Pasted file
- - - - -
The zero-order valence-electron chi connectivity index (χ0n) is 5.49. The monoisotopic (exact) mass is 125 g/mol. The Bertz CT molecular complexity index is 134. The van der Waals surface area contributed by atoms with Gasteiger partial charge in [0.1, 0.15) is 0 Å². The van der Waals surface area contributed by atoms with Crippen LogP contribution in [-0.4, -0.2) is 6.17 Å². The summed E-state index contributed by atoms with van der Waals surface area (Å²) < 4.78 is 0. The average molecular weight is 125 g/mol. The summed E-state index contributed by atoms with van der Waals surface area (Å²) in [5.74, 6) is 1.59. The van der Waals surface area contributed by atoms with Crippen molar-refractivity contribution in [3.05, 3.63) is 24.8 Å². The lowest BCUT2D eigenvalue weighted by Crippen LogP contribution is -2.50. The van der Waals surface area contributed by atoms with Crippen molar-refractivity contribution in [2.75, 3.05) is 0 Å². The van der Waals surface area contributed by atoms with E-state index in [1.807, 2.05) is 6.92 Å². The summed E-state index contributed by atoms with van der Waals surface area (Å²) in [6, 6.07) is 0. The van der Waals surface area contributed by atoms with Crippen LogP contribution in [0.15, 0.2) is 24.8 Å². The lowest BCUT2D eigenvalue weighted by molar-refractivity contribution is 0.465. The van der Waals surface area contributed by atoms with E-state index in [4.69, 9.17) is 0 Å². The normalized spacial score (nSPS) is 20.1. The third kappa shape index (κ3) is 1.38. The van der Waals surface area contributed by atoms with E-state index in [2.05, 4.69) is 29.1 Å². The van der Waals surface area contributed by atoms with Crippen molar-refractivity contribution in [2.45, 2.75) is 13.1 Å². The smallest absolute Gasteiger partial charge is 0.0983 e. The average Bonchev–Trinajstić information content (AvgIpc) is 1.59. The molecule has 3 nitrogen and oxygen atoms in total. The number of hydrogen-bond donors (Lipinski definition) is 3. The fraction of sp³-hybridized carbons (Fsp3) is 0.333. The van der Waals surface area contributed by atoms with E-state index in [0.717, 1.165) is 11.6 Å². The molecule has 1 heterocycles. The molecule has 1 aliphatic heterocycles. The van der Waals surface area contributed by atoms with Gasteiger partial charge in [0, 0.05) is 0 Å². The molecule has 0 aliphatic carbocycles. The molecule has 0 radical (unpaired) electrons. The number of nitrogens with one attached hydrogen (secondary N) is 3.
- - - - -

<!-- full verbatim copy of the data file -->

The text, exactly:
The zero-order valence-electron chi connectivity index (χ0n) is 5.49. The monoisotopic (exact) mass is 125 g/mol. The Bertz CT molecular complexity index is 134. The van der Waals surface area contributed by atoms with Gasteiger partial charge in [0.1, 0.15) is 0 Å². The van der Waals surface area contributed by atoms with Crippen LogP contribution in [-0.4, -0.2) is 6.17 Å². The summed E-state index contributed by atoms with van der Waals surface area (Å²) < 4.78 is 0. The average molecular weight is 125 g/mol. The summed E-state index contributed by atoms with van der Waals surface area (Å²) in [5.74, 6) is 1.59. The van der Waals surface area contributed by atoms with Crippen molar-refractivity contribution in [3.05, 3.63) is 24.8 Å². The lowest BCUT2D eigenvalue weighted by Crippen LogP contribution is -2.50. The van der Waals surface area contributed by atoms with Crippen molar-refractivity contribution in [2.75, 3.05) is 0 Å². The van der Waals surface area contributed by atoms with E-state index in [1.807, 2.05) is 6.92 Å². The summed E-state index contributed by atoms with van der Waals surface area (Å²) in [6, 6.07) is 0. The van der Waals surface area contributed by atoms with Crippen LogP contribution in [0.15, 0.2) is 24.8 Å². The lowest BCUT2D eigenvalue weighted by molar-refractivity contribution is 0.465. The van der Waals surface area contributed by atoms with E-state index in [4.69, 9.17) is 0 Å². The normalized spacial score (nSPS) is 20.1. The third kappa shape index (κ3) is 1.38. The van der Waals surface area contributed by atoms with E-state index in [2.05, 4.69) is 29.1 Å². The van der Waals surface area contributed by atoms with Crippen molar-refractivity contribution in [2.45, 2.75) is 13.1 Å². The smallest absolute Gasteiger partial charge is 0.0983 e. The average Bonchev–Trinajstić information content (AvgIpc) is 1.59. The molecule has 3 nitrogen and oxygen atoms in total. The number of hydrogen-bond donors (Lipinski definition) is 3. The fraction of sp³-hybridized carbons (Fsp3) is 0.333. The van der Waals surface area contributed by atoms with E-state index in [0.717, 1.165) is 11.6 Å². The molecule has 1 heterocycles. The molecule has 1 aliphatic heterocycles. The van der Waals surface area contributed by atoms with Gasteiger partial charge in [0, 0.05) is 0 Å². The molecule has 0 aliphatic carbocycles. The molecule has 0 radical (unpaired) electrons. The number of nitrogens with one attached hydrogen (secondary N) is 3.